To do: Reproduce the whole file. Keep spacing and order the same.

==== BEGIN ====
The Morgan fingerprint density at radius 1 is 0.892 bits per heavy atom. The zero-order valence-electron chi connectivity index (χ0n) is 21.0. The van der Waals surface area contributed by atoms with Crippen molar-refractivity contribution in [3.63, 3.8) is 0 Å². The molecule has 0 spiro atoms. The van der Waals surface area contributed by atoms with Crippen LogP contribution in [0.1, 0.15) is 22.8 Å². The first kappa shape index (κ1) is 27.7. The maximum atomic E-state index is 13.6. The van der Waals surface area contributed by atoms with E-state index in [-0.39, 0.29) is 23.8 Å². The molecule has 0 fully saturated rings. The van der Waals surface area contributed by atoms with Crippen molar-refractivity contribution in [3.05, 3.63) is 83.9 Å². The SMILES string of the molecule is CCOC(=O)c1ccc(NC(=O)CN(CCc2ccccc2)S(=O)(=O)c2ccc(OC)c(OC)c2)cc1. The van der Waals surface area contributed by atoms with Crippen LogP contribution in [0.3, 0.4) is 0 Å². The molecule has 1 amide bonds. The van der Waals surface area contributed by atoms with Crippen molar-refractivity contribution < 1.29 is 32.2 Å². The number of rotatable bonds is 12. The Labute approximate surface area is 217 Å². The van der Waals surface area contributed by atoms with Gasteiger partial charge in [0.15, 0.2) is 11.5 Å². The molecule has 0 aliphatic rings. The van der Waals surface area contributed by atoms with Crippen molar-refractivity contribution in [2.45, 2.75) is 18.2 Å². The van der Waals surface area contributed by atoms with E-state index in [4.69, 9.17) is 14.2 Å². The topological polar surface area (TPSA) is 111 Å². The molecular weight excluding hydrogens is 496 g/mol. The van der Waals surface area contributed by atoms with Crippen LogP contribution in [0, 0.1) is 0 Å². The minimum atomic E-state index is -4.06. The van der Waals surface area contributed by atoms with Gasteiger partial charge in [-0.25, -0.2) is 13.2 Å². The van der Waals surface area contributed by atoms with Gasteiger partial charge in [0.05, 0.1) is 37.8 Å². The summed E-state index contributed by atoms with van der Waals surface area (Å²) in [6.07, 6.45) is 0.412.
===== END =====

The Morgan fingerprint density at radius 1 is 0.892 bits per heavy atom. The zero-order valence-electron chi connectivity index (χ0n) is 21.0. The van der Waals surface area contributed by atoms with Crippen molar-refractivity contribution in [3.63, 3.8) is 0 Å². The molecule has 0 spiro atoms. The van der Waals surface area contributed by atoms with Crippen LogP contribution in [0.1, 0.15) is 22.8 Å². The first kappa shape index (κ1) is 27.7. The maximum atomic E-state index is 13.6. The van der Waals surface area contributed by atoms with E-state index in [-0.39, 0.29) is 23.8 Å². The molecule has 0 fully saturated rings. The van der Waals surface area contributed by atoms with Crippen molar-refractivity contribution in [3.05, 3.63) is 83.9 Å². The SMILES string of the molecule is CCOC(=O)c1ccc(NC(=O)CN(CCc2ccccc2)S(=O)(=O)c2ccc(OC)c(OC)c2)cc1. The van der Waals surface area contributed by atoms with Crippen LogP contribution in [0.3, 0.4) is 0 Å². The molecule has 1 amide bonds. The van der Waals surface area contributed by atoms with Crippen molar-refractivity contribution < 1.29 is 32.2 Å². The number of rotatable bonds is 12. The Labute approximate surface area is 217 Å². The van der Waals surface area contributed by atoms with Gasteiger partial charge in [0.15, 0.2) is 11.5 Å². The molecule has 0 aliphatic rings. The van der Waals surface area contributed by atoms with Crippen molar-refractivity contribution in [2.45, 2.75) is 18.2 Å². The van der Waals surface area contributed by atoms with E-state index in [4.69, 9.17) is 14.2 Å². The topological polar surface area (TPSA) is 111 Å². The molecular weight excluding hydrogens is 496 g/mol. The van der Waals surface area contributed by atoms with Crippen LogP contribution in [0, 0.1) is 0 Å². The minimum atomic E-state index is -4.06. The van der Waals surface area contributed by atoms with Gasteiger partial charge in [-0.25, -0.2) is 13.2 Å². The van der Waals surface area contributed by atoms with Gasteiger partial charge in [0.05, 0.1) is 37.8 Å². The summed E-state index contributed by atoms with van der Waals surface area (Å²) in [6.07, 6.45) is 0.412.